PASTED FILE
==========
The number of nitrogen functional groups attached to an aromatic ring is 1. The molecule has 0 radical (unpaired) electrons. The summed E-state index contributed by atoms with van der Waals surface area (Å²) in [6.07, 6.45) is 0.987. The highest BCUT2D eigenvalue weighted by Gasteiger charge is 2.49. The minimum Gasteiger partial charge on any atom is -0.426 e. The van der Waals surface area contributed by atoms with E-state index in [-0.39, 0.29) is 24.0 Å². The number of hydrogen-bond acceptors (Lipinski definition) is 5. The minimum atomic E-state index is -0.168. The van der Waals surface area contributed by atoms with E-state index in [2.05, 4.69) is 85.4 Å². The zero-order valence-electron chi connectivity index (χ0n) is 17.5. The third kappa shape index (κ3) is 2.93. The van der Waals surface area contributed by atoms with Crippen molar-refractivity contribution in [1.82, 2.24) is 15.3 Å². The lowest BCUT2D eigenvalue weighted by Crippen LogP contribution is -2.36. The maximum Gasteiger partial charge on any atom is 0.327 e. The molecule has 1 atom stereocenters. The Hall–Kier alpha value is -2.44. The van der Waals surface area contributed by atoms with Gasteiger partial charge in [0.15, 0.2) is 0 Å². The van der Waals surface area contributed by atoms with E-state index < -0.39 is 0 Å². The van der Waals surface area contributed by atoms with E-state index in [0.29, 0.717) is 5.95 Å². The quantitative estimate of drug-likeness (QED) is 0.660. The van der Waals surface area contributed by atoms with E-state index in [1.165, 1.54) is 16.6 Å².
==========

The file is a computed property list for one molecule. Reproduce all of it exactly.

The number of nitrogen functional groups attached to an aromatic ring is 1. The molecule has 0 radical (unpaired) electrons. The summed E-state index contributed by atoms with van der Waals surface area (Å²) in [6.07, 6.45) is 0.987. The highest BCUT2D eigenvalue weighted by Gasteiger charge is 2.49. The minimum Gasteiger partial charge on any atom is -0.426 e. The van der Waals surface area contributed by atoms with E-state index in [-0.39, 0.29) is 24.0 Å². The number of hydrogen-bond acceptors (Lipinski definition) is 5. The minimum atomic E-state index is -0.168. The van der Waals surface area contributed by atoms with E-state index in [2.05, 4.69) is 85.4 Å². The zero-order valence-electron chi connectivity index (χ0n) is 17.5. The third kappa shape index (κ3) is 2.93. The van der Waals surface area contributed by atoms with Crippen molar-refractivity contribution in [1.82, 2.24) is 15.3 Å². The lowest BCUT2D eigenvalue weighted by Crippen LogP contribution is -2.36. The maximum Gasteiger partial charge on any atom is 0.327 e. The molecule has 1 atom stereocenters. The Hall–Kier alpha value is -2.44. The van der Waals surface area contributed by atoms with Gasteiger partial charge in [0.15, 0.2) is 0 Å². The van der Waals surface area contributed by atoms with E-state index < -0.39 is 0 Å². The van der Waals surface area contributed by atoms with E-state index in [0.29, 0.717) is 5.95 Å². The quantitative estimate of drug-likeness (QED) is 0.660. The van der Waals surface area contributed by atoms with E-state index in [1.165, 1.54) is 16.6 Å².